Giving your Baby Medicine

The secret to getting a child to take medicine? Making her believe that she needs it. A child can sense your doubt and will resist no matter what you do,unless you sincerely that believe what's you're doing is best. Be confident and determined to inspire your child's trust and confidence.

Tips for getting your child to take her medicine

  • Prevent choking by making sure your child is standing or sitting up at least a 45-degree angle when taking any medicine.

  • Give liquid medicine along the side of the mouth, about halfway down. If it goes directly to the center of your child's palate, it will trigger a gag. Place tablets on the back of the tongue or they will be spit out.

  • Disguise a medicine's bad taste when possible. Favorite vehicles include applesauce, yogurt, pudding and jam. For the most resistant cases, try soft candy pieces, ice cream or chocolate syrup. If you're mixing in liquids like juice, use only small amounts – a significant part of the medicine will be left coating the cup, glass or bottle.

  • Use a measuring spoon. It's more accurate than ordinary tableware. Better yet, use a plastic medicine spoon with dosage markings.

  • Medicine is not “candy ”, so don't refer to it as such. You're setting up a potentially dangerous confusion. Tell it like it is.

  • Always supervise a child younger than a teenager when taking his medicine.

  • Forget bargaining or bribing. The stakes will just escalate. Also, you give the message that taking medicine is a negotiable activity when it really isn't. Give your child some choice in the situation, like which cup he wants to drink a chaser from or what room he wants to take his medicine in, but that's it.

  • Punishment won't work on a child who refuses to take medicine. Most medicine tastes nasty, and we're all programmed to avoid bitter tastes, which are generally poisons when found in nature. Just insist and plow ahead. And when the mission has been accomplished, don't forget the BIG hug and congratulations on a job well done — for both of you!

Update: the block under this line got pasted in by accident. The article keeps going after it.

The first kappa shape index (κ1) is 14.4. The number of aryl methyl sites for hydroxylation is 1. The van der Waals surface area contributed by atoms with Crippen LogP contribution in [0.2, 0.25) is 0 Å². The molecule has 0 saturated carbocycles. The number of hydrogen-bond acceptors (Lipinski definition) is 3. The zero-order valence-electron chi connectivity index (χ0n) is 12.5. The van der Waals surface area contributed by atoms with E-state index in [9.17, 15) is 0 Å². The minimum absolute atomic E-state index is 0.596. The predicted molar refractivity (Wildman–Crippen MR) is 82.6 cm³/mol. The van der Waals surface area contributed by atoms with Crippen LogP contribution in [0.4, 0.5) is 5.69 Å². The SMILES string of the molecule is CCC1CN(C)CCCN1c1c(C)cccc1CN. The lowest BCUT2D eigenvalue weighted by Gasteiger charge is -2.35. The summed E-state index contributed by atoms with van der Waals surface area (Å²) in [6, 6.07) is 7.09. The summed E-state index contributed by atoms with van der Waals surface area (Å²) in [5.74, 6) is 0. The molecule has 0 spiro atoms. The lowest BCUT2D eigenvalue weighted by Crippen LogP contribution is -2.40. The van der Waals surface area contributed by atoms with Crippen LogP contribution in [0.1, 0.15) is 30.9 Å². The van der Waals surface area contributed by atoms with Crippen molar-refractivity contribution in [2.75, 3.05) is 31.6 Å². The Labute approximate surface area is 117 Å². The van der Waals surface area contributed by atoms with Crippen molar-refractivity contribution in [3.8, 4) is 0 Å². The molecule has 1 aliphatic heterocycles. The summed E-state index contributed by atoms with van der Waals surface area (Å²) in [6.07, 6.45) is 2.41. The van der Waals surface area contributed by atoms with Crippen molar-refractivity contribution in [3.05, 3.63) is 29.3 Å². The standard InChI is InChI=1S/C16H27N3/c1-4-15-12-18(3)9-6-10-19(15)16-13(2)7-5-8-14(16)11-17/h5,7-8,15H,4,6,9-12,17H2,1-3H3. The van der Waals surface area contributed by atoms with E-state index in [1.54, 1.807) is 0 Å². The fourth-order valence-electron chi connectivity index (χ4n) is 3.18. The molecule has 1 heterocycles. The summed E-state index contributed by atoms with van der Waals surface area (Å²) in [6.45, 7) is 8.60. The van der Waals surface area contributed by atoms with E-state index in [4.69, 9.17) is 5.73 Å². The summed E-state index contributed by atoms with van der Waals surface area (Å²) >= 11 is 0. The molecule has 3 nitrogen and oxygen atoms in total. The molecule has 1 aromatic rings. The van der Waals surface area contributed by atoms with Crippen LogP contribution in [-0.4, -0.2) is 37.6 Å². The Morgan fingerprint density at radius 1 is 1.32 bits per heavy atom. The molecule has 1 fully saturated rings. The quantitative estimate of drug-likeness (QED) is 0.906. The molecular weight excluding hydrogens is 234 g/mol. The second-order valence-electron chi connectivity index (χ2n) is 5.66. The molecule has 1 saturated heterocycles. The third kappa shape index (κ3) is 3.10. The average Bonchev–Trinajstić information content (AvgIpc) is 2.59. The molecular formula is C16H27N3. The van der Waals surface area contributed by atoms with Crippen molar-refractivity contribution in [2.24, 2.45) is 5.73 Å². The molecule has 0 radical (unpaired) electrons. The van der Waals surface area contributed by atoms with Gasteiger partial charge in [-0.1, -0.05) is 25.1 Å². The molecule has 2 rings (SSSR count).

Here are some specific strategies and techniques based on your child's age. Infants

  • Hold your baby at a 45-degree angle, with his hands down and head supported.

  • Using a plastic syringe, a medicine dropper, or a nipple from a bottle, drip the medicine onto the back of his tongue near the sides. Avoid emptying the dropper into his cheek pouches, because your baby will surely spit it all out at his first opportunity. Also avoid squirting the medicine down into your baby's throat, because he might choke.

  • Give him a chaser of milk or juice.

Toddlers and preschoolers

You can reduce the bad taste of some liquid medicines in several ways.

  • Chill the medicine or have your child suck on a Popsicle or ice chips before taking the medicine. Then use a favorite cold drink as a chaser. Cold temperatures numb the taste buds.

  • Mix the medicine with a strongly flavored food such as chocolate pudding or Kool-Aid powder. Make sure your child eats all of the mixed food. You can also dilute the medicine in a strong-tasting liquid such as apple juice, as long as your child will drink all of it.

  • As a very last resort, you could hold your child and give the medicine. If you have another adult with you, one adult can bear-hug the child, holding his arms down and his head at a 45-degree angle. It's disempowering for a child, but praise him afterwards for taking the medicine. Tell him that next time, he'll have the choice of taking the medicine himself or being held.

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